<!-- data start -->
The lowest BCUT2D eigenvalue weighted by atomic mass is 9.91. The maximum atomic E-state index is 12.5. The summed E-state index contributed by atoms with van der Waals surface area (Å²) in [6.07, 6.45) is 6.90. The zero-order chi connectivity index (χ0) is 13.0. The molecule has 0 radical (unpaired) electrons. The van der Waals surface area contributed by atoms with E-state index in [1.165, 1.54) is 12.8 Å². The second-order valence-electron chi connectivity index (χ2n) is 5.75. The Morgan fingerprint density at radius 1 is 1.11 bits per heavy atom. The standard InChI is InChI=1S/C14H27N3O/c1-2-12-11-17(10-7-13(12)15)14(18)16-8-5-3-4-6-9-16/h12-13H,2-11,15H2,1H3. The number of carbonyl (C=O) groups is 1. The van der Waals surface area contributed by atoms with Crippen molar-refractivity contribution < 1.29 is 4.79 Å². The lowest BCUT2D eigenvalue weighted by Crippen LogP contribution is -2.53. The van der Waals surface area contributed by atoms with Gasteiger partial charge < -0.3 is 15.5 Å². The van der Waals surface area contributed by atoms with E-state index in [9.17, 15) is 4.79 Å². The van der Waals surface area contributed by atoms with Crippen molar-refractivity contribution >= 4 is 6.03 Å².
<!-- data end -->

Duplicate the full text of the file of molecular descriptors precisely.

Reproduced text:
The lowest BCUT2D eigenvalue weighted by atomic mass is 9.91. The maximum atomic E-state index is 12.5. The summed E-state index contributed by atoms with van der Waals surface area (Å²) in [6.07, 6.45) is 6.90. The zero-order chi connectivity index (χ0) is 13.0. The molecule has 0 radical (unpaired) electrons. The van der Waals surface area contributed by atoms with E-state index in [1.165, 1.54) is 12.8 Å². The second-order valence-electron chi connectivity index (χ2n) is 5.75. The Morgan fingerprint density at radius 1 is 1.11 bits per heavy atom. The standard InChI is InChI=1S/C14H27N3O/c1-2-12-11-17(10-7-13(12)15)14(18)16-8-5-3-4-6-9-16/h12-13H,2-11,15H2,1H3. The number of carbonyl (C=O) groups is 1. The van der Waals surface area contributed by atoms with Crippen molar-refractivity contribution < 1.29 is 4.79 Å². The lowest BCUT2D eigenvalue weighted by Crippen LogP contribution is -2.53. The van der Waals surface area contributed by atoms with Gasteiger partial charge < -0.3 is 15.5 Å². The van der Waals surface area contributed by atoms with E-state index in [9.17, 15) is 4.79 Å². The van der Waals surface area contributed by atoms with Crippen molar-refractivity contribution >= 4 is 6.03 Å².